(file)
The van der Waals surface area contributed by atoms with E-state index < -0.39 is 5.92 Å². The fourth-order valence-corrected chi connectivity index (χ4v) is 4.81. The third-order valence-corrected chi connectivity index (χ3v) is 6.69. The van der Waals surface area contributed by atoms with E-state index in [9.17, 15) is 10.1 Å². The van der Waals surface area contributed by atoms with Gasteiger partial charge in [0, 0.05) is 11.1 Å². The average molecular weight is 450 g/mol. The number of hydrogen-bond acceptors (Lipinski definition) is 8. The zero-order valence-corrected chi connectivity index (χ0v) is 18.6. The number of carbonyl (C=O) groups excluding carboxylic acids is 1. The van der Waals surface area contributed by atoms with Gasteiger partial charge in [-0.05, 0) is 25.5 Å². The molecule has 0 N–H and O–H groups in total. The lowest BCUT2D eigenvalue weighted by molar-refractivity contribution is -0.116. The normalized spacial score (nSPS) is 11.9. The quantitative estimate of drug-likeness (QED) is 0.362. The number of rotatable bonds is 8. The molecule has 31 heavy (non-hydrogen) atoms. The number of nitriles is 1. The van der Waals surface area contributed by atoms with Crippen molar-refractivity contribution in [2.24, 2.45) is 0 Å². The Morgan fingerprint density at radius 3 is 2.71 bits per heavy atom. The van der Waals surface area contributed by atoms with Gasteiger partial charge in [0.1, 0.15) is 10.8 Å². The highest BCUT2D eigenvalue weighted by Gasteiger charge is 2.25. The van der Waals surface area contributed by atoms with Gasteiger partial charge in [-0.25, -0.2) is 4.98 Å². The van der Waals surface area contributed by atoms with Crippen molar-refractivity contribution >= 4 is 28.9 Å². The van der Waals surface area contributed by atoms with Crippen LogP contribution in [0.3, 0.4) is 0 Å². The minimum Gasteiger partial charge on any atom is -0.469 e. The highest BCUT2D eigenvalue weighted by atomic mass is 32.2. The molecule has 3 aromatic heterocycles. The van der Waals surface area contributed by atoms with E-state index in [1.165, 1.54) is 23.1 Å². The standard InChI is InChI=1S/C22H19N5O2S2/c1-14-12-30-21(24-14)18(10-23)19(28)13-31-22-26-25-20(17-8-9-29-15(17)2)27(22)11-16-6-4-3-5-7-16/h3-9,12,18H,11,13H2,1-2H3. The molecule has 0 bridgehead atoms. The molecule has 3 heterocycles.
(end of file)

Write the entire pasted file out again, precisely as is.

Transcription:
The van der Waals surface area contributed by atoms with E-state index < -0.39 is 5.92 Å². The fourth-order valence-corrected chi connectivity index (χ4v) is 4.81. The third-order valence-corrected chi connectivity index (χ3v) is 6.69. The van der Waals surface area contributed by atoms with E-state index in [9.17, 15) is 10.1 Å². The van der Waals surface area contributed by atoms with Gasteiger partial charge in [0, 0.05) is 11.1 Å². The average molecular weight is 450 g/mol. The number of hydrogen-bond acceptors (Lipinski definition) is 8. The zero-order valence-corrected chi connectivity index (χ0v) is 18.6. The number of carbonyl (C=O) groups excluding carboxylic acids is 1. The van der Waals surface area contributed by atoms with Gasteiger partial charge in [-0.05, 0) is 25.5 Å². The molecule has 0 N–H and O–H groups in total. The lowest BCUT2D eigenvalue weighted by molar-refractivity contribution is -0.116. The normalized spacial score (nSPS) is 11.9. The quantitative estimate of drug-likeness (QED) is 0.362. The number of rotatable bonds is 8. The molecule has 31 heavy (non-hydrogen) atoms. The number of nitriles is 1. The van der Waals surface area contributed by atoms with Crippen molar-refractivity contribution in [2.24, 2.45) is 0 Å². The Morgan fingerprint density at radius 3 is 2.71 bits per heavy atom. The van der Waals surface area contributed by atoms with Gasteiger partial charge in [0.1, 0.15) is 10.8 Å². The highest BCUT2D eigenvalue weighted by Gasteiger charge is 2.25. The van der Waals surface area contributed by atoms with Gasteiger partial charge in [-0.25, -0.2) is 4.98 Å². The van der Waals surface area contributed by atoms with Crippen molar-refractivity contribution >= 4 is 28.9 Å². The van der Waals surface area contributed by atoms with Crippen LogP contribution in [0.3, 0.4) is 0 Å². The minimum Gasteiger partial charge on any atom is -0.469 e. The highest BCUT2D eigenvalue weighted by atomic mass is 32.2. The molecule has 3 aromatic heterocycles. The van der Waals surface area contributed by atoms with E-state index in [1.165, 1.54) is 23.1 Å². The standard InChI is InChI=1S/C22H19N5O2S2/c1-14-12-30-21(24-14)18(10-23)19(28)13-31-22-26-25-20(17-8-9-29-15(17)2)27(22)11-16-6-4-3-5-7-16/h3-9,12,18H,11,13H2,1-2H3. The molecule has 0 bridgehead atoms. The molecule has 3 heterocycles.